HEAD IN THE CLOUDS is a sweeping romantic drama set in 1930's England, Paris, and Spain. Gilda Bessé shares her Paris apartment with an Irish schoolteacher, Guy Malyon, and Mia, a refugee ... See full summary »
Fledgling writer Briony Tallis, as a 13-year-old, irrevocably changes the course of several lives when she accuses her older sister's lover of a crime he did not commit. Based on the British romance novel by Ian McEwan.
While on a recent deployment to Iraq, US Army Staff Sergeant Will Montgomery is injured when an improvised explosive device goes off within close proximity to him. He is back in the States recovering from the more serious of those injuries, including one to his eye and leg. He has resumed a sexual relationship with his long time girlfriend Kelly, despite the fact that she is now engaged to another man who Will knows. With the few months Will has left in his enlistment, the army assigns him to the Casualty Notification Team in his area. Not having a background in counseling, psychology or grief management, he is unsure if he is well suited to this job. He is partnered with a career soldier, Captain Tony Stone, who teaches Will the precise protocol involved in the job. Tony tells Will, who quickly learns by on the job experience, that this job has its own dangers. As Will learns to adapt to the range of emotions of the next of kin, he is unprepared for the reaction of Olivia Pitterson, ... Written by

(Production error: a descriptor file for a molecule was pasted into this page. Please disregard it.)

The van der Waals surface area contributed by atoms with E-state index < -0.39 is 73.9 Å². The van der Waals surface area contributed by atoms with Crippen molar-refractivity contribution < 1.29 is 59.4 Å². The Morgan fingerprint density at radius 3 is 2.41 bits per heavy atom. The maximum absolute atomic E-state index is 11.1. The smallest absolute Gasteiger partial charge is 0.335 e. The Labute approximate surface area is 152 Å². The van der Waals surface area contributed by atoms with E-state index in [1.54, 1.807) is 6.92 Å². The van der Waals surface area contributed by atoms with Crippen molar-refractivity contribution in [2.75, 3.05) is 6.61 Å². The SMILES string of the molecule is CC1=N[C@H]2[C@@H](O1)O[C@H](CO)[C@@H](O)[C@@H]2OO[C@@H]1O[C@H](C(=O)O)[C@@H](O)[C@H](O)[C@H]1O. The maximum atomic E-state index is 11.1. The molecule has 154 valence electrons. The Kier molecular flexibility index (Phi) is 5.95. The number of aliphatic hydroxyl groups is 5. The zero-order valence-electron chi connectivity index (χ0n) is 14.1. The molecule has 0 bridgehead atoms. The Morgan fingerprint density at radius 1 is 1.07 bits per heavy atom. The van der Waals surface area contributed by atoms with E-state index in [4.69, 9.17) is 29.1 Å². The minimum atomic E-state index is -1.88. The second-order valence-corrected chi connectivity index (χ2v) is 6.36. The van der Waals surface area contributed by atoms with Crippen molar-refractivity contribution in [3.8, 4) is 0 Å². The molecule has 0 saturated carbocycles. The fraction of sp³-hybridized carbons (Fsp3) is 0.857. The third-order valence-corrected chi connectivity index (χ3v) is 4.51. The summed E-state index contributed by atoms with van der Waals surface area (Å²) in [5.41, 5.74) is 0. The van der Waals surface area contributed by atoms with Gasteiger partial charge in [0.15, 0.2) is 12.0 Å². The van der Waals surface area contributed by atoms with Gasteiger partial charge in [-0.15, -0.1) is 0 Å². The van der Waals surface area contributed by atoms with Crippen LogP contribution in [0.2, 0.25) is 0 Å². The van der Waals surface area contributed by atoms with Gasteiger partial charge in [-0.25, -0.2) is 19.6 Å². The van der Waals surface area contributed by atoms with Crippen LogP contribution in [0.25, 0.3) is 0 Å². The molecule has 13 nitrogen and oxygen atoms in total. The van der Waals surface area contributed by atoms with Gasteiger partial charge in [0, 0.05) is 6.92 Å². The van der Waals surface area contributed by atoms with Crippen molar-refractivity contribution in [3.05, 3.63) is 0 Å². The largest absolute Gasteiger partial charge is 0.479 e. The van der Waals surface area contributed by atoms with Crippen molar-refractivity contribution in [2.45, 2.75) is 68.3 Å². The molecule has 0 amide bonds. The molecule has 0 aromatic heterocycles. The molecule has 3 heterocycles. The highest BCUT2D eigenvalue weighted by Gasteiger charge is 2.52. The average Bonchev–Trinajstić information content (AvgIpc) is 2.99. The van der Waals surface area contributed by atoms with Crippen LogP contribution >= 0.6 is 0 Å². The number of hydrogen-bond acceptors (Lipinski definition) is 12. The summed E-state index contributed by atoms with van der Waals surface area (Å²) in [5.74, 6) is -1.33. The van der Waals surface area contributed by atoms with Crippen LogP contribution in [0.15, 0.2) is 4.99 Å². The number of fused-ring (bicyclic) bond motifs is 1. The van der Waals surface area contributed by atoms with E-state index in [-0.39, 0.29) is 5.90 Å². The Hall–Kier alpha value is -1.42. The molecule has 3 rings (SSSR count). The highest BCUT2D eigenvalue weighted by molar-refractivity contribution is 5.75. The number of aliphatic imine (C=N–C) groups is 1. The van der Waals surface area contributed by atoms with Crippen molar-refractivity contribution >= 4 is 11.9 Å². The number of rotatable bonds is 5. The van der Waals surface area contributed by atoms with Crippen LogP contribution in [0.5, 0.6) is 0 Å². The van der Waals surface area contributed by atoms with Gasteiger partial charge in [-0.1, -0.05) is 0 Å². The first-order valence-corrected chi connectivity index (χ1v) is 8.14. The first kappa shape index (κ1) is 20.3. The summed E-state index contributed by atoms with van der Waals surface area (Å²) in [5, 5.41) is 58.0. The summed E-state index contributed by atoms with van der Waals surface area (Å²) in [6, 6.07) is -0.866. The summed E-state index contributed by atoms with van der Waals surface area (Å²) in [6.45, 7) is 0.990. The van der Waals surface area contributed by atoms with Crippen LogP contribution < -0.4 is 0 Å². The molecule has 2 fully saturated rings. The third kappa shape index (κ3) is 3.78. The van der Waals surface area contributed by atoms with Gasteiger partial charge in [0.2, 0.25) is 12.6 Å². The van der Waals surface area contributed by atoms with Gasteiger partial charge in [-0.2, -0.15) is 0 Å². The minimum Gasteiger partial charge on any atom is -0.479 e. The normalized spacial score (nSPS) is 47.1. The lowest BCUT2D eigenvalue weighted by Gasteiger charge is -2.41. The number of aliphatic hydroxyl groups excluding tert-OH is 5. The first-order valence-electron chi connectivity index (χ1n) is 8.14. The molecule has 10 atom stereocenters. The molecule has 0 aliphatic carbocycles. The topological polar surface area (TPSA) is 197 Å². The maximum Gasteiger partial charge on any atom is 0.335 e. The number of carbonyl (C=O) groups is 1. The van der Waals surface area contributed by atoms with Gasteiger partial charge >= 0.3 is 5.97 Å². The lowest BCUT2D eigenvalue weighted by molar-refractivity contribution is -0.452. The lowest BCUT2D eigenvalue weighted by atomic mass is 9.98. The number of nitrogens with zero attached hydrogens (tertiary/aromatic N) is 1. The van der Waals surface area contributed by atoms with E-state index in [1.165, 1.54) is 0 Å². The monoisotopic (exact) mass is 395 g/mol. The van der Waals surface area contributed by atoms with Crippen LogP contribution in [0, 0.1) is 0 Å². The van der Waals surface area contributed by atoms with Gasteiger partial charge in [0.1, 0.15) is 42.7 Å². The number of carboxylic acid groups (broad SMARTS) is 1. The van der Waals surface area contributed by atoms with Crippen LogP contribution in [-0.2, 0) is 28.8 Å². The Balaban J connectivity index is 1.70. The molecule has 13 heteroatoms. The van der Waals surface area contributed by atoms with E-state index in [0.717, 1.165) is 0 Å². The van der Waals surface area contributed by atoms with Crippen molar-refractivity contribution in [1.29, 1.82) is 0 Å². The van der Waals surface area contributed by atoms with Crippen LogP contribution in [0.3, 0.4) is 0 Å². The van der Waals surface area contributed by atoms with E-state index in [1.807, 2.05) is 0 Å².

The soldiers in the film wear a unit patch with a large "22" on it. This is a fictional unit. The actual 22nd Infantry Division was a "Phantom Division" that never actually existed. It was created in World War II to fool German intelligence. The patch created is different from the one in the film, though. See more »
Montgomery's dress uniform is lacking the blue infantry cord and the blue infantry discs under the BOS pins. While Montgomery was not currently attached to an infantry unit he was still awarded the MOS of Combat Infantryman, this entitles the soldier to wear the blue cord and discs on the dress uniform indefinitely. See more »
Captain Tony Stone:
I know what you're thinkin'. You're thinkin' shit, I'm a goddamn decorated war hero with three months left to serve, and they draft me into the angels-of-death squadron. I get a beeper, a canned speech, and a lunatic commanding officer to serve a fuckin' ocean of grief. Am I right?
Staff Sergeant Will Montgomery:
More or less, sir. Am I right?
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I'm normally pretty hesitant about watching movies that have to do with war, but I'm glad that I chose to watch The Messenger. The movie took a completely different stance than what I'm used to when watching a movie about war. I never really thought about the people that had to deliver the message about a loved one that died in the military, and the way the story is told made me really care for the characters and feel for Harrelson's and Foster's characters and the important job that they have to perform. I would never want to have to do their job, but I truly respect the people that have to perform that job on a daily basis.
Harrelson, Foster and Samantha Morton put on really powerful performances that I honestly believed. And the rest of the cast did a fine job, as well. The emotion was so intense that I could feel it, and I easily got sucked into the story. It was a powerful movie that really made me think about the hardships in a sincere and thoughtful way. Overall, I enjoyed the film and I will continue recommending it to all my friends because I think everybody should watch it at least once. The story sticks with you long after you finish watching the movie.
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